Today we’d like to introduce you to Robin Maria Pedrero.
Thanks for sharing your story with us Robin Maria. So, let’s start at the beginning and we can move on from there.
On a breezy summer day as a child I sat under the trees in our yard drawing on a giant chalkboard. This is my earliest memory of knowing I am an artist. Watching Bob Ross, I drew what he taught with oil pastels. Studying under professional artists with a major influence from Robert Brackman, colorists and impressionists, I began to oil paint as a teen. I was the first student in my high school to achieve recognition in NYC for a Scholastic Art Award. At age 15, I exhibited at the Mystic Museum of Art in Connecticut and began selling my art in gift shops. After some college, I married and had children. The following list is mentioned for two reasons, one to give encouragement to artists who are working day jobs and secondly because many of these jobs gave me skills to use in my art career. Numerous day jobs throughout the years include; color separations for wall paper, retail, store security, cook at a gourmet restaurant, was a heat sealer and sales person for Light Dome artist tents, sales jobs, telemarketer, waitress, receptionist at hair salons, photographer, art center exhibitions and events coordinator, county arts administrator, president of arts organizations, and curator. Most surprising to others is that I became a marksman and an armed guard at a nuclear plant. Although the day jobs changed I maintained a studio all the while creating, exhibiting and selling art. A pivotal point transitioning to a full-time artist came from my supportive husband’s wise words when he said, “If you would just do what you are doing for all these other people you would be very successful.”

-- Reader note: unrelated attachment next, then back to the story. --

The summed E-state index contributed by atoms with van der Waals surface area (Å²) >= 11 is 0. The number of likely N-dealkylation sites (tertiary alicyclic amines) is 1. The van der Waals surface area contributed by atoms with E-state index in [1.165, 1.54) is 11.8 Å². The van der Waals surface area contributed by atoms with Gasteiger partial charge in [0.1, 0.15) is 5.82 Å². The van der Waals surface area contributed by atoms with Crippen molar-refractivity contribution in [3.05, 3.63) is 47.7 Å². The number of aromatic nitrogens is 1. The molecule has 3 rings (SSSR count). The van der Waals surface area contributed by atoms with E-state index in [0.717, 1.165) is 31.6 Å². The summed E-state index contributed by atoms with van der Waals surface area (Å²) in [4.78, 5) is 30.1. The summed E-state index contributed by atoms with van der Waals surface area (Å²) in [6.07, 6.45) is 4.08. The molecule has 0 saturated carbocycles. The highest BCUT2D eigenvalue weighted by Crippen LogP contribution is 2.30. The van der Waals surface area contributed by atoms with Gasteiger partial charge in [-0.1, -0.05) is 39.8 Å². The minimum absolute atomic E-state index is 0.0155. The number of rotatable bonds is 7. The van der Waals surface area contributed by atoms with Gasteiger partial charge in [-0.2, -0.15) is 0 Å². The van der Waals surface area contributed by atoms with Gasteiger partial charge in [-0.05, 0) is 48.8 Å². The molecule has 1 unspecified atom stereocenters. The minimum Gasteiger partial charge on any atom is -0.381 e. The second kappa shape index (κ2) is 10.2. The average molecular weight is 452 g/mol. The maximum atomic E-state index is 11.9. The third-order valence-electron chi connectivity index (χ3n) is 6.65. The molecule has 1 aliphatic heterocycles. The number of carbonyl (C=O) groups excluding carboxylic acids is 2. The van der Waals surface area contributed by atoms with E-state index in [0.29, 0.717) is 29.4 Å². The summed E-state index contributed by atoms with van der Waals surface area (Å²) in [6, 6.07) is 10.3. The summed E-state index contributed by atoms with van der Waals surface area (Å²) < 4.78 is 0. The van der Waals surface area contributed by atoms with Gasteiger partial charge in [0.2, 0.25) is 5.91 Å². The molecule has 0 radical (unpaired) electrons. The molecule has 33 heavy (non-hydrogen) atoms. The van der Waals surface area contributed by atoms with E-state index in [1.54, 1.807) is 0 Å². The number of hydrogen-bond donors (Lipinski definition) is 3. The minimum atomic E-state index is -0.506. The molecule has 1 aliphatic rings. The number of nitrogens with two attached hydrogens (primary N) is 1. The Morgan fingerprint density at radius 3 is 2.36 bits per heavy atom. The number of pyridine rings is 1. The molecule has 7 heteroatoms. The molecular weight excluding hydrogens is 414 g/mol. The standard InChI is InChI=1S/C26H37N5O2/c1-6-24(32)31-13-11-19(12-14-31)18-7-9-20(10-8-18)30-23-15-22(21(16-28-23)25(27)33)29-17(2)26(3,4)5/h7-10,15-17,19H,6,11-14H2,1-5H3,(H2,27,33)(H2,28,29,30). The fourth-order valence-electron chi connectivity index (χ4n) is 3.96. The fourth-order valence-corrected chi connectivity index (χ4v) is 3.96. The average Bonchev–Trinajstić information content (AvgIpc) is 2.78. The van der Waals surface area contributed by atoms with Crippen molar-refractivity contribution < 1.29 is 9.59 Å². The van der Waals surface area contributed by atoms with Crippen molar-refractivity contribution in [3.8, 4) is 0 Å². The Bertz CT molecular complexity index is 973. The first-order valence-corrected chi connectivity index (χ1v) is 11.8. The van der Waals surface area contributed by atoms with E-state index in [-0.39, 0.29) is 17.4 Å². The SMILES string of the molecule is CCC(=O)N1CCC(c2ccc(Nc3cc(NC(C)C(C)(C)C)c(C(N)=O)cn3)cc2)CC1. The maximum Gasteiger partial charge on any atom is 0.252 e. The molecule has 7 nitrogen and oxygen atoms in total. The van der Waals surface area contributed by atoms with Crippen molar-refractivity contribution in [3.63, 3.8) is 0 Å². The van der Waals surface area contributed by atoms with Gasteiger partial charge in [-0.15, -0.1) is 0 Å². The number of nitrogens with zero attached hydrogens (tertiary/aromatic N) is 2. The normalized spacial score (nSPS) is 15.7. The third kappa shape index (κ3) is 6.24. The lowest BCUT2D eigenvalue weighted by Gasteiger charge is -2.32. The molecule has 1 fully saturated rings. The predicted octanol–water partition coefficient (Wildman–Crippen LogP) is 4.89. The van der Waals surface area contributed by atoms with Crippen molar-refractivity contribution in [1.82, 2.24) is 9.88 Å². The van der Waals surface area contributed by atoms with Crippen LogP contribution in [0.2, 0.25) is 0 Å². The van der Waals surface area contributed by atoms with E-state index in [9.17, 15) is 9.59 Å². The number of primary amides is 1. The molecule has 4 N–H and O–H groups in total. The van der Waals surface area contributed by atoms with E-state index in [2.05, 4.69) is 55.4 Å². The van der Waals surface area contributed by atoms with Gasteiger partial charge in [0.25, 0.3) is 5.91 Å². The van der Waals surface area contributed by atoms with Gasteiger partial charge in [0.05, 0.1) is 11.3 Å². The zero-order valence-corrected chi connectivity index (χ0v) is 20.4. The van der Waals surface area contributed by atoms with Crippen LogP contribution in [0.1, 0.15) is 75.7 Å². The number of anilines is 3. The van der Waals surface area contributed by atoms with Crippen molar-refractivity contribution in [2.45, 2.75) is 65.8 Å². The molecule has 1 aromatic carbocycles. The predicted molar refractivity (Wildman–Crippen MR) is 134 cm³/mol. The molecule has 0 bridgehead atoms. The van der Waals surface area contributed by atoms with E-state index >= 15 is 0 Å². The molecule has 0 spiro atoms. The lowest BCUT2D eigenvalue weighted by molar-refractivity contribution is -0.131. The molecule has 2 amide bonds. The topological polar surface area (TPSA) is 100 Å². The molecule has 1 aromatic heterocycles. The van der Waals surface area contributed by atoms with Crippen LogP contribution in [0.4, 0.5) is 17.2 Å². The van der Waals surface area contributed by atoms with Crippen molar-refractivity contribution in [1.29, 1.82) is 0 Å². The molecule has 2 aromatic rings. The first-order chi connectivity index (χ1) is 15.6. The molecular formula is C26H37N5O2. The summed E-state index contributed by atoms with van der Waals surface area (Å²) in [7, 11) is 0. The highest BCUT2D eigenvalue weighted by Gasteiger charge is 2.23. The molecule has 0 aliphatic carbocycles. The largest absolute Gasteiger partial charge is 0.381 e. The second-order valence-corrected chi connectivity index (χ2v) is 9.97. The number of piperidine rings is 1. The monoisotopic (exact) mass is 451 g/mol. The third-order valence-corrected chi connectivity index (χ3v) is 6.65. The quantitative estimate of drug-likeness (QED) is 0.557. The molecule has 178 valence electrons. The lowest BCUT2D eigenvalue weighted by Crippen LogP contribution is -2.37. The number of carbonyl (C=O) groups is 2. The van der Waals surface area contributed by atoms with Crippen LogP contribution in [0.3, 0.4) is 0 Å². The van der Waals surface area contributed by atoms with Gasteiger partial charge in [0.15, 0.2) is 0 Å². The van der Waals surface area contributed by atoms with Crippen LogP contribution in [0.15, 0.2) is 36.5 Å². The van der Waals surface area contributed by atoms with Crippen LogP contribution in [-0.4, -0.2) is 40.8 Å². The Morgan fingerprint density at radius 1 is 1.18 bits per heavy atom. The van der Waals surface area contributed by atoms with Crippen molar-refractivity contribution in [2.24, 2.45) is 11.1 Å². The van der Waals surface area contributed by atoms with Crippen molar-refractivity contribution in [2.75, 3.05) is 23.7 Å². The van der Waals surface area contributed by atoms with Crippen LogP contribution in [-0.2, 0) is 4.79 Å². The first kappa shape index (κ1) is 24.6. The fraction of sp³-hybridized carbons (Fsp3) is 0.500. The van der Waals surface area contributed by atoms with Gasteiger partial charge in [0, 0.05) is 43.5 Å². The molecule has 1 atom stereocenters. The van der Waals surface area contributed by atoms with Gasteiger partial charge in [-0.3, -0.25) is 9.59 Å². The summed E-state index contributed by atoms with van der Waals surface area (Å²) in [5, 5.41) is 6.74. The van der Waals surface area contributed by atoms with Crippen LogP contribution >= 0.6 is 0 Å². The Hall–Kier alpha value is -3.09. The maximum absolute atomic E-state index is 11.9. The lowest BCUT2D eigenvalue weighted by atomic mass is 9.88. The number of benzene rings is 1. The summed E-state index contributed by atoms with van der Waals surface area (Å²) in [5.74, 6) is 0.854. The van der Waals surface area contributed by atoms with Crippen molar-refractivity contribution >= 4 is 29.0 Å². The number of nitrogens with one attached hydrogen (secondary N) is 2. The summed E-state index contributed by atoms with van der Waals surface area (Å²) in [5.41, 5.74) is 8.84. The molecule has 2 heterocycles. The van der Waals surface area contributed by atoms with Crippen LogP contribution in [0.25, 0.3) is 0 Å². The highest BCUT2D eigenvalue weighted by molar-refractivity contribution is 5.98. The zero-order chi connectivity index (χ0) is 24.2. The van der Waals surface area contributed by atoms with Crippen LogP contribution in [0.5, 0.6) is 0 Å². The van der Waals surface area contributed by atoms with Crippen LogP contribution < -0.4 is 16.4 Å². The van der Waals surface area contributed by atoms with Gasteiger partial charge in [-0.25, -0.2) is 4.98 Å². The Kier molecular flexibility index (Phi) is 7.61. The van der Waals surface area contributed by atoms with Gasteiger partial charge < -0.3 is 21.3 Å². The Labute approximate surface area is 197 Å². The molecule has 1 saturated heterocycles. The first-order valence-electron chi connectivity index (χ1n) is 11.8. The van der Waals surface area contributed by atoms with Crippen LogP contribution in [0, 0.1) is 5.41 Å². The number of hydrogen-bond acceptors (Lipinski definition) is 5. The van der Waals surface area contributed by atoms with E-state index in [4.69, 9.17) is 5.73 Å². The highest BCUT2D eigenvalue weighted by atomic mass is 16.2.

With such an early beginning as an artist my collectors have been able to acquire works in several series and mediums. Interestingly my choice to change art mediums were often precipitated via a need; for instance, my two-year-old painted in oil on a piece I was working on, one of the reasons I switched to working in soft pastels while raising young kids. Soft pastels are such an immediate medium, no brushes to clean and easy to stop and go with family needs. During this phase I became a portrait artist. Working as a receptionist at a hair salon not only taught me more about drawing hair but I had a steady stream of portrait customers. One subject I always go back to is nature, finding deep inspiration. Because of my series of skyscapes, I was nicknamed the “SkyLady” as a live painter at Café Tu Tu Tangos. I exhibited frequently in galleries, juried shows and won awards. My soft pastels earned the Pastel Society of America’s signature status. Although I enjoy working with soft pastels, the cost of doing business due to reframing was adding up. Therefore, I tried my hand at acrylics which did not need to be framed.
After experimenting I came to really enjoy the flexibility and expressive capabilities with acrylics. I found myself painting in a whole new way, freeing myself from the rules I’d been taught, and exploring my new style. I took what caught my eyes and heart personifying nature, evoking a range of moods with a touch of whimsy. I use a symbolic visual language exploring both the visible and invisible creating a commentary on relationships and thoughts. As I work the images can be unexpected flowing from gathered memories. Music plays a role in my process and seeps into my art. I build layers making connections and a story comes forth and unfolds. The work evolves, and quite often by the time the painting is finished it has a history of stories interwoven in the layers.